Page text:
Susan Grigsby’s “How Could a Man Who Loved Me So Much Want to Kill Me?” deals with an often overlooked aspect of intimate partner violence— strangulation. 56% of women in abusive relationships report having been strangled by their partner. A 2002 study found that 40% of IPV survivors sustained at least one traumatic brain injury (TBI) that knocked them unconscious, and that 92% reported being struck in the head or face. In 2003, Valera and Berenbaum reported that 68% of their sample of abused women had one or more mild traumatic brain injuries, either from blows to the head, or from “anoxic brain injury”—being choked by their partners.

Grigsby captures the dissociation commonly experienced during traumatic experiences: “Even while he had his hands around my throat, cutting off my oxygen, it did not occur to me that he wanted to kill me. It was only as I was losing consciousness that I thought I might die. But even then, my thought was not that he might kill me, but that I might die.”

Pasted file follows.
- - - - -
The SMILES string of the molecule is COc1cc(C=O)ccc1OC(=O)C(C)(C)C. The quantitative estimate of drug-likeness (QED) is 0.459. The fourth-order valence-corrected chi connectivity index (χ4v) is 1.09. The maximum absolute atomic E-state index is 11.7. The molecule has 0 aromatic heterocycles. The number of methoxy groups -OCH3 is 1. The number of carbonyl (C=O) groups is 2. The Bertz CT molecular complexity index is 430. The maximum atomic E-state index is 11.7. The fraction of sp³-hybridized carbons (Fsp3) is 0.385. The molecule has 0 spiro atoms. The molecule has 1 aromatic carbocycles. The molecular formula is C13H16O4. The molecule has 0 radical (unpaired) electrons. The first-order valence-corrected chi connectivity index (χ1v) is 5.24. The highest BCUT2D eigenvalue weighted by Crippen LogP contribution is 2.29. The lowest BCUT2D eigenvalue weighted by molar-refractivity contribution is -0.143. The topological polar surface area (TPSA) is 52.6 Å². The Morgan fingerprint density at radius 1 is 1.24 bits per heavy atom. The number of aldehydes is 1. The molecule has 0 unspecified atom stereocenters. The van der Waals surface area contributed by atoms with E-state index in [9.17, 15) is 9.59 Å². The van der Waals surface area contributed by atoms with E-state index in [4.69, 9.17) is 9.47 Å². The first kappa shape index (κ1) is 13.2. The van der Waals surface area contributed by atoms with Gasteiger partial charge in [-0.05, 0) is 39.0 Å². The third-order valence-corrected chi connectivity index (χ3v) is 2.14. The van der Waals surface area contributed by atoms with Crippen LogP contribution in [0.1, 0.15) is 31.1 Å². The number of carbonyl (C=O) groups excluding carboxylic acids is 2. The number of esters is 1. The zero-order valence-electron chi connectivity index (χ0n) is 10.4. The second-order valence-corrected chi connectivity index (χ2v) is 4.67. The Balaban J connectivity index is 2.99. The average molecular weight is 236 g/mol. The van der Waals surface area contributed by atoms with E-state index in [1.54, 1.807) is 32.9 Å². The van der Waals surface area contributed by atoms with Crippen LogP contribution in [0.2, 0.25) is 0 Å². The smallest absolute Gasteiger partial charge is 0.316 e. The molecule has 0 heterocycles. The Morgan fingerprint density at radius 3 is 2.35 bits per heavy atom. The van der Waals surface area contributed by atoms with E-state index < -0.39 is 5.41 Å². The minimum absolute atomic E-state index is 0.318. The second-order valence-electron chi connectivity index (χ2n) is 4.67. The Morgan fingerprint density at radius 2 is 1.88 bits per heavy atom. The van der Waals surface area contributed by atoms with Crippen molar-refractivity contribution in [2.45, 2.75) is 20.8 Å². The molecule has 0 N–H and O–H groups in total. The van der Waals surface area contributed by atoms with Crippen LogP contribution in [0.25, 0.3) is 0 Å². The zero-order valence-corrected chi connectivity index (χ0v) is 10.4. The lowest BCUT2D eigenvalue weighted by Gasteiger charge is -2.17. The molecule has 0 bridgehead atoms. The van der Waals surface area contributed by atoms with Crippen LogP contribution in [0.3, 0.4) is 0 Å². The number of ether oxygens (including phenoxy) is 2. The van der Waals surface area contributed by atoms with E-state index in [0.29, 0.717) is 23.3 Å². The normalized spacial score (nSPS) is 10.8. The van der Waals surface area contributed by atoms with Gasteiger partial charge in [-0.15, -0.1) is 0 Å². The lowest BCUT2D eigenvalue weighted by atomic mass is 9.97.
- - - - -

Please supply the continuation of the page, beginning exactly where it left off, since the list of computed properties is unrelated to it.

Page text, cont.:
Traumatic brain injury is a common consequence of intimate partner violence. Yet it is estimated that doctors only correctly diagnose 1 in 35 patients seeking help for IPV-related conditions. For example, medical professionals frequently mistake the symptoms of mild TBI for borderline personality disorder, and incorrectly diagnose survivors. Though a false mental health diagnosis is stigmatizing enough, missing a TBI incurs additional complications. As Martha Banks notes in “Overlooked But Critical: Traumatic brain injury as a consequence of interpersonal violence,” “Sustaining a second brain injury before healing an initial brain trauma has been demonstrated to result in poor memory, poor judgment, inability to perform at the prior level of achievement, and, in the most severe cases, death.”